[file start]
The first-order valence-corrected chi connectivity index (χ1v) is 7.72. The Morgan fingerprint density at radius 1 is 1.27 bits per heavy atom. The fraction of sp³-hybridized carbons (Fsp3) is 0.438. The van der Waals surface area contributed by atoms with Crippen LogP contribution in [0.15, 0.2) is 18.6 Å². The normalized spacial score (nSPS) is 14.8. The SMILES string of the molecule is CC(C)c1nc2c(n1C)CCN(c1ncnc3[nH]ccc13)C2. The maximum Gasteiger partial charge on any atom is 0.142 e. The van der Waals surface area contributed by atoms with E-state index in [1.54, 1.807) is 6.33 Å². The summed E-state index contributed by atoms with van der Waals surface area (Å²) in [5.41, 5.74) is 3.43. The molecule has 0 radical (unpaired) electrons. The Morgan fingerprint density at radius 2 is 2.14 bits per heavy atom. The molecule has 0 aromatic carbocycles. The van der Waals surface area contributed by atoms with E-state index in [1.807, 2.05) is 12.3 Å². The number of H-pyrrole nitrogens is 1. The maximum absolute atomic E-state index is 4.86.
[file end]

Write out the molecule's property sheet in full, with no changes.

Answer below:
The first-order valence-corrected chi connectivity index (χ1v) is 7.72. The Morgan fingerprint density at radius 1 is 1.27 bits per heavy atom. The fraction of sp³-hybridized carbons (Fsp3) is 0.438. The van der Waals surface area contributed by atoms with Crippen LogP contribution in [0.15, 0.2) is 18.6 Å². The normalized spacial score (nSPS) is 14.8. The SMILES string of the molecule is CC(C)c1nc2c(n1C)CCN(c1ncnc3[nH]ccc13)C2. The maximum Gasteiger partial charge on any atom is 0.142 e. The van der Waals surface area contributed by atoms with E-state index in [1.54, 1.807) is 6.33 Å². The summed E-state index contributed by atoms with van der Waals surface area (Å²) in [5.41, 5.74) is 3.43. The molecule has 0 radical (unpaired) electrons. The Morgan fingerprint density at radius 2 is 2.14 bits per heavy atom. The molecule has 0 aromatic carbocycles. The van der Waals surface area contributed by atoms with E-state index in [1.807, 2.05) is 12.3 Å². The number of H-pyrrole nitrogens is 1. The maximum absolute atomic E-state index is 4.86.